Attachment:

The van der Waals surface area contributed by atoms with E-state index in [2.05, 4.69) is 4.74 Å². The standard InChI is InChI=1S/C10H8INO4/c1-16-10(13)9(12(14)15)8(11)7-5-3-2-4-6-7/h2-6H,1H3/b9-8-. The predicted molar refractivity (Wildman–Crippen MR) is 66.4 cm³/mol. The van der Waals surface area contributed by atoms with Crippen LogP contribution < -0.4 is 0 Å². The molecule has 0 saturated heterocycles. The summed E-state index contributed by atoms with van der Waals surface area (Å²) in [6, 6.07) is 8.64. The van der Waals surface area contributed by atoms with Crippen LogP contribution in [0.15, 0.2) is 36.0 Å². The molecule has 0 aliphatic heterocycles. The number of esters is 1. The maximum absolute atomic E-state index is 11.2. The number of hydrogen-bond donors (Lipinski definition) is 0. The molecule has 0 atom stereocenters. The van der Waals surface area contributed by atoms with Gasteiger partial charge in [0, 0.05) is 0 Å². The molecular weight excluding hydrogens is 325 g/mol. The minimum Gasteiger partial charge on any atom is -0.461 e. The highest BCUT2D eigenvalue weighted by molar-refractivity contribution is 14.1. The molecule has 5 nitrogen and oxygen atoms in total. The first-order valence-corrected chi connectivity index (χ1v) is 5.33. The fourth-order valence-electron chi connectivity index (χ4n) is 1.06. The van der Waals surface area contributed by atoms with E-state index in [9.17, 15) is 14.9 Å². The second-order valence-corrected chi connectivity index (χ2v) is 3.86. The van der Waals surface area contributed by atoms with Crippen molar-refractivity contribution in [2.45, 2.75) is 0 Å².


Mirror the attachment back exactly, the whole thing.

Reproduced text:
The van der Waals surface area contributed by atoms with E-state index in [2.05, 4.69) is 4.74 Å². The standard InChI is InChI=1S/C10H8INO4/c1-16-10(13)9(12(14)15)8(11)7-5-3-2-4-6-7/h2-6H,1H3/b9-8-. The predicted molar refractivity (Wildman–Crippen MR) is 66.4 cm³/mol. The van der Waals surface area contributed by atoms with Crippen LogP contribution < -0.4 is 0 Å². The molecule has 0 saturated heterocycles. The summed E-state index contributed by atoms with van der Waals surface area (Å²) in [6, 6.07) is 8.64. The van der Waals surface area contributed by atoms with Crippen LogP contribution in [0.15, 0.2) is 36.0 Å². The molecule has 0 aliphatic heterocycles. The number of esters is 1. The maximum absolute atomic E-state index is 11.2. The number of hydrogen-bond donors (Lipinski definition) is 0. The molecule has 0 atom stereocenters. The van der Waals surface area contributed by atoms with Gasteiger partial charge in [0, 0.05) is 0 Å². The molecular weight excluding hydrogens is 325 g/mol. The minimum Gasteiger partial charge on any atom is -0.461 e. The highest BCUT2D eigenvalue weighted by molar-refractivity contribution is 14.1. The molecule has 5 nitrogen and oxygen atoms in total. The first-order valence-corrected chi connectivity index (χ1v) is 5.33. The fourth-order valence-electron chi connectivity index (χ4n) is 1.06. The van der Waals surface area contributed by atoms with E-state index in [9.17, 15) is 14.9 Å². The second-order valence-corrected chi connectivity index (χ2v) is 3.86. The van der Waals surface area contributed by atoms with Crippen molar-refractivity contribution in [2.45, 2.75) is 0 Å².